Personal injury laws differ from state to state. Even in some occurrences people are flying to another state just to be able to present their case to a different judge, who is guided with a bit different laws. Of course this mostly means that laws differ only by some guidelines, not so much by their core meaning.
The common difference that is found in the injury laws across the U.S. is about time reference. It’s about how much time you have left to file a personal injury in court, after being injured, and of course if being partially at fault, how your case is affected. This in some states is called a “statute of limitations”, hence every state has it’s time limitation frame, in range of one to six years, where the point is that time frame has to be respected or your case won’t be accepted and valued.
Also with the time limitation issue, laws across states have a three rule points about personal legal liability of the person filing a claim, because there is always a chance that the same person could be sharing some amount of legal liability about their own actions and acts. In a way their own claim can be affected with contributory negligence, where a person who is sharing an amount of fault, cannot recover anything from other parties involved.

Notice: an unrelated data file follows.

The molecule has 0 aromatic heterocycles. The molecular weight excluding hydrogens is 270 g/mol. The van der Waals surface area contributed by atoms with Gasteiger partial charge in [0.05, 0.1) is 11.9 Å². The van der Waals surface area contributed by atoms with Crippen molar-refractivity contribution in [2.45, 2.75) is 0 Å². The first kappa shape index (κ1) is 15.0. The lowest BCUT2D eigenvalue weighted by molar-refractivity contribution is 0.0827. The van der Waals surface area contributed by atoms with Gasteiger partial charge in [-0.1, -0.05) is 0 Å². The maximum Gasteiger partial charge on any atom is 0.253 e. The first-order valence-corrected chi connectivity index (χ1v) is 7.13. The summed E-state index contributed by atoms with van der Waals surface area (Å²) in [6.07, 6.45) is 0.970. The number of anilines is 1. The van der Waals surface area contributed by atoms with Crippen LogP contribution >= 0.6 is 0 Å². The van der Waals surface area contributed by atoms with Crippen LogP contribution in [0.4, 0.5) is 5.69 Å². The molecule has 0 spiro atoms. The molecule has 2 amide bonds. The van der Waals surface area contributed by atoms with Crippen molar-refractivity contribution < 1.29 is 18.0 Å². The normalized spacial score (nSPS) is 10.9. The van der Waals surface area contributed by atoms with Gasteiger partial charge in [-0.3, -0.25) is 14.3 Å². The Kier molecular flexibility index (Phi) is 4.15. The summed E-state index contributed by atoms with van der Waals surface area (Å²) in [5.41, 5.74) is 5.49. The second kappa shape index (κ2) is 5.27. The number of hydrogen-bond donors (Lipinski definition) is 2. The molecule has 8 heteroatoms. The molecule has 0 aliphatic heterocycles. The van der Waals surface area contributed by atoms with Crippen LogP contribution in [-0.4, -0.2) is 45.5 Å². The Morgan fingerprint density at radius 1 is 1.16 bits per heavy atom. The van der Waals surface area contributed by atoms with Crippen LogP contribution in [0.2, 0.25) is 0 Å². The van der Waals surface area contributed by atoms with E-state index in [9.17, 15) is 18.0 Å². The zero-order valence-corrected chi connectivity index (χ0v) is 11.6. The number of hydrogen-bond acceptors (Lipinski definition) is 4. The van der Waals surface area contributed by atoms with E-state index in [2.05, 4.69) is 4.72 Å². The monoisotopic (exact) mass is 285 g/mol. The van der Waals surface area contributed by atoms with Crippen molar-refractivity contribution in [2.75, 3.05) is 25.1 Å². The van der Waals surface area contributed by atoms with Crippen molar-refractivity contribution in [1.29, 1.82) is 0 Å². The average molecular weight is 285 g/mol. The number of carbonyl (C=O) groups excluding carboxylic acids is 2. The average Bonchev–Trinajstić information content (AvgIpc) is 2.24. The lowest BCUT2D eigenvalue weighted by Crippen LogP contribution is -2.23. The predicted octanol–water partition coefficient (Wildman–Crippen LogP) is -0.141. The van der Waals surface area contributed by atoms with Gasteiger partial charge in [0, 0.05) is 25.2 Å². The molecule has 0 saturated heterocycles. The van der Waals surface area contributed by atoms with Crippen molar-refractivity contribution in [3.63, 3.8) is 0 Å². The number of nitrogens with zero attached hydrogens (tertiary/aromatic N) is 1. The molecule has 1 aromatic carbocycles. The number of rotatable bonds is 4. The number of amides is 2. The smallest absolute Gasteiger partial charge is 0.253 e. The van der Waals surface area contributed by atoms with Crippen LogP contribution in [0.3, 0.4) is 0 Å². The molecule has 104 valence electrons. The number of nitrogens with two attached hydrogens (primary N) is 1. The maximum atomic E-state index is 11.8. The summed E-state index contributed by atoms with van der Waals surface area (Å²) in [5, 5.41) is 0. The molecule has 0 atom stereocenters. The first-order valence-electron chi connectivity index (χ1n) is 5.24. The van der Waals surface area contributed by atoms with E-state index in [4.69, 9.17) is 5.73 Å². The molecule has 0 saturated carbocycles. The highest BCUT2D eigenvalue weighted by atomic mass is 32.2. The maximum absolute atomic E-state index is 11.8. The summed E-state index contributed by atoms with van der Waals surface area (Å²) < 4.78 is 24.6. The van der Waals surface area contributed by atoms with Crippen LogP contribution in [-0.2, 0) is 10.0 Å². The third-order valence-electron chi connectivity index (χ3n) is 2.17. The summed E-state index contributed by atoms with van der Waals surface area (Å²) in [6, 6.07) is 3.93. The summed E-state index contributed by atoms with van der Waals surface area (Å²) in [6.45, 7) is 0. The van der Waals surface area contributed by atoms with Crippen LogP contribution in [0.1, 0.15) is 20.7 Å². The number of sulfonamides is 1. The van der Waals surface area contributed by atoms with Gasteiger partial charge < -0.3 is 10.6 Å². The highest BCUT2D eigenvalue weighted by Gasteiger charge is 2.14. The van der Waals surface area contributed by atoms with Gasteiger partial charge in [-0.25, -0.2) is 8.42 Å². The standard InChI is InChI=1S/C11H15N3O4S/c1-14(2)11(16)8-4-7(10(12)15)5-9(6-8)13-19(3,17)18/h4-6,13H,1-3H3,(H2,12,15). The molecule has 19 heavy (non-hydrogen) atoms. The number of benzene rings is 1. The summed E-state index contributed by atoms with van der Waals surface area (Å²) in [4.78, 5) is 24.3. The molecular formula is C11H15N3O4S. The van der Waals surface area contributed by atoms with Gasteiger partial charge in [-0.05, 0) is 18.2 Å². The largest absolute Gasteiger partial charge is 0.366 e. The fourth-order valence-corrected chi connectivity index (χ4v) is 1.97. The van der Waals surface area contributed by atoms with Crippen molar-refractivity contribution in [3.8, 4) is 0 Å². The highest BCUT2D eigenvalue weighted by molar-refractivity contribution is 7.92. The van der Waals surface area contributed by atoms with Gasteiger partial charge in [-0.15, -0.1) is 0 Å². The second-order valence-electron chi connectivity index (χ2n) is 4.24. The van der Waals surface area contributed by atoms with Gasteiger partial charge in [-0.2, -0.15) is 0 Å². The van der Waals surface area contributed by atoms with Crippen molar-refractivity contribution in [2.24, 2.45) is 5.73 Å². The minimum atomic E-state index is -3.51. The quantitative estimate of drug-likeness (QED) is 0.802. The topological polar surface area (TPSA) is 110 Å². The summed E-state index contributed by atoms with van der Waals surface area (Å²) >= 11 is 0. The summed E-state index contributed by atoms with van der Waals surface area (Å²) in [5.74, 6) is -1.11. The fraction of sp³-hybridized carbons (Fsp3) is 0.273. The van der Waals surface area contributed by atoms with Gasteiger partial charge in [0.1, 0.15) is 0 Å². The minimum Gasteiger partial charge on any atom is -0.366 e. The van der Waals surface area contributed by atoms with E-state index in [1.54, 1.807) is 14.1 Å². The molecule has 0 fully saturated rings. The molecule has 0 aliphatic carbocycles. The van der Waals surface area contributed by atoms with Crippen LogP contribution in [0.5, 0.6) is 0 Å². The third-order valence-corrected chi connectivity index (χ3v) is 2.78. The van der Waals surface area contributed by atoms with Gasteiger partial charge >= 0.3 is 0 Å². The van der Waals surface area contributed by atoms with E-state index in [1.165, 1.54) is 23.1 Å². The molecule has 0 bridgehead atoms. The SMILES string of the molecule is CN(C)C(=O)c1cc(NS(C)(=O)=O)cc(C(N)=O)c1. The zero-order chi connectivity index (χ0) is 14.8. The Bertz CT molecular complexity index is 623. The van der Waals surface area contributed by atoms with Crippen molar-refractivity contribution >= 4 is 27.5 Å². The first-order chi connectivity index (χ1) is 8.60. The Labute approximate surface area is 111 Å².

Though considered a harsh rule, and fewer states are following it is still practiced. Another rule to comprehend would be pure comparative negligence, and it’s about a percentage of the monetary amount that is taken from a party who won the injury case. The money amount is usually reduced by a percentage that is equal to the share of the fault. A very often case in car accidents is that both drivers involved share a percentage of the fault, and that is why the percentage is exponentially used in the case itself. In case you need some help you can click on this link.